I had the chance to attend President Obama’s town hall meeting on health care reform in Raleigh this afternoon. It was a delight to have the President here in our backyard. WakeMed’s Senior Vice President Judy O’Neal was even fortunate enough to sit on stage and get a “President’s eye” view of the crowd. Afterwards, she personally invited President Obama to visit WakeMed to see how we are tackling the health care challenges facing our country, and we hope he will take us up on that invitation.
It was great to see so many of North Carolina’s leaders, especially former Gov. Jim Hunt, one of our most beloved leaders. Sen. Bill Purcell, a family doctor from Stanly County, asked about the rising cost of prescription drugs. He knows firsthand the burden that high drug prices can place on patients.
President Obama also spoke about how our health care system can learn from the success of places like the Mayo Clinic or the Cleveland Clinic. Those are clearly two of the nation’s most outstanding health care systems and there’s no doubt that we can learn a lot from them about how they successfully deliver quality care and control costs.
But there aren’t many health care organizations out there that compare to the Mayo Clinic. Most hospitals and physician groups simply don’t have the same type of resources or funding that you find at large academic medical centers. In fact, most hospitals across America look a lot more like WakeMed. We are a hospital with humble roots that has grown into a regional health care provider because of hard work, a commitment to equal access and a position for excellence. We care for every kind of patient you can imagine, including many of those who slip through the cracks of our current local, state and national health care environment.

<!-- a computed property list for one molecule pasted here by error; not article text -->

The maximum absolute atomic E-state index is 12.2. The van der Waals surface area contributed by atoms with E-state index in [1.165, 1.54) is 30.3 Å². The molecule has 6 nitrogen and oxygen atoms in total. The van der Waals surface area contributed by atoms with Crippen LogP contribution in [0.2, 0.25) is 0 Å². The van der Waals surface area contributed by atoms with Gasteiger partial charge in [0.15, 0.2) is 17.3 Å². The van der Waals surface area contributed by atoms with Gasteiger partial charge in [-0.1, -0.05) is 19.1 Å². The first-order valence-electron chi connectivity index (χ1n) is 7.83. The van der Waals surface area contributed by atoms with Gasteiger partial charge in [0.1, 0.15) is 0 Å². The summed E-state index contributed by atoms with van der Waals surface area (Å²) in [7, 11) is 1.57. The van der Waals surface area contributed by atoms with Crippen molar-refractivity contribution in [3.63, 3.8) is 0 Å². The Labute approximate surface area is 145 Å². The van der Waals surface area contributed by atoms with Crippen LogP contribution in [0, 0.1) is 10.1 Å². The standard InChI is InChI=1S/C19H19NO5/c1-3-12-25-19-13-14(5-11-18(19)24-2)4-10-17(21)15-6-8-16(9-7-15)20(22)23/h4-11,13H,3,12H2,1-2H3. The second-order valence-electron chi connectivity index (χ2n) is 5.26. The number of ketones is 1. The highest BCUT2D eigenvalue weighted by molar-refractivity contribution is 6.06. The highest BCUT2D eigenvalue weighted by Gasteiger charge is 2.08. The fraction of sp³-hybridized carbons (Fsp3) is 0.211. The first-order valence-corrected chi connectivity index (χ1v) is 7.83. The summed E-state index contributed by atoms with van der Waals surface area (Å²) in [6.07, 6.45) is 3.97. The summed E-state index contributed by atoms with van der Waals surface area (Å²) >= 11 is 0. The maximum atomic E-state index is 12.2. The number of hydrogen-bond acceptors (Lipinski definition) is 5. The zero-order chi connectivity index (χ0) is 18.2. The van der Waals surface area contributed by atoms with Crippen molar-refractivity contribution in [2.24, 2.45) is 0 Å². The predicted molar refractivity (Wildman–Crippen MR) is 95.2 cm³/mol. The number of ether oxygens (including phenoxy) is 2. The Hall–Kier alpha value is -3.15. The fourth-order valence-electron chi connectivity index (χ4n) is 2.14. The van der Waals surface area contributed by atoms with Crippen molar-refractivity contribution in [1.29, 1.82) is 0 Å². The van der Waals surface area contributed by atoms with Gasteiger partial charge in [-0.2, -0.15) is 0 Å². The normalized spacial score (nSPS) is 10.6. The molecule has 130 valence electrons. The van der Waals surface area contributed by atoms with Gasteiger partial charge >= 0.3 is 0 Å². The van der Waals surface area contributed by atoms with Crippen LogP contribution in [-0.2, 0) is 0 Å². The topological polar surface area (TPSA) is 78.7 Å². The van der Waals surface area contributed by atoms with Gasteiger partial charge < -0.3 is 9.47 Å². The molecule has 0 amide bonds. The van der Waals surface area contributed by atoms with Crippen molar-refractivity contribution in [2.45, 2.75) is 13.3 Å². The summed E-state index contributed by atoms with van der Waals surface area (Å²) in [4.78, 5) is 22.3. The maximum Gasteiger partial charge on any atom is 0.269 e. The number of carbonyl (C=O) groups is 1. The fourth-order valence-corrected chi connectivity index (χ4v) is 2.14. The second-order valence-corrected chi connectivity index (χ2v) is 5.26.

As one of the largest “safety net” hospital organizations in North Carolina, we see the need for reform every day. And we work hard to find creative ways to do our job better and more efficiently. That’s what the thousands of community hospitals across our country do. We find a way to treat the patients who are depending on us, regardless of whether they can pay.
In many ways, WakeMed is the type of hospital that President Obama is describing when he talks about the future of health care in America. We hope to have the opportunity to bring him here and show him that if we can make health care reform work at a place like WakeMed, we can make it work anywhere.
Update July 30, 2009: After the town hall meeting, I had the opportunity to speak with Julie Henry at NBC and Rob Christensen at the News & Observer. See more of my comments in the following articles,”President Obama Brings Pitch For Healthcare Reform To Raleigh” and “Obama attacks insurers.”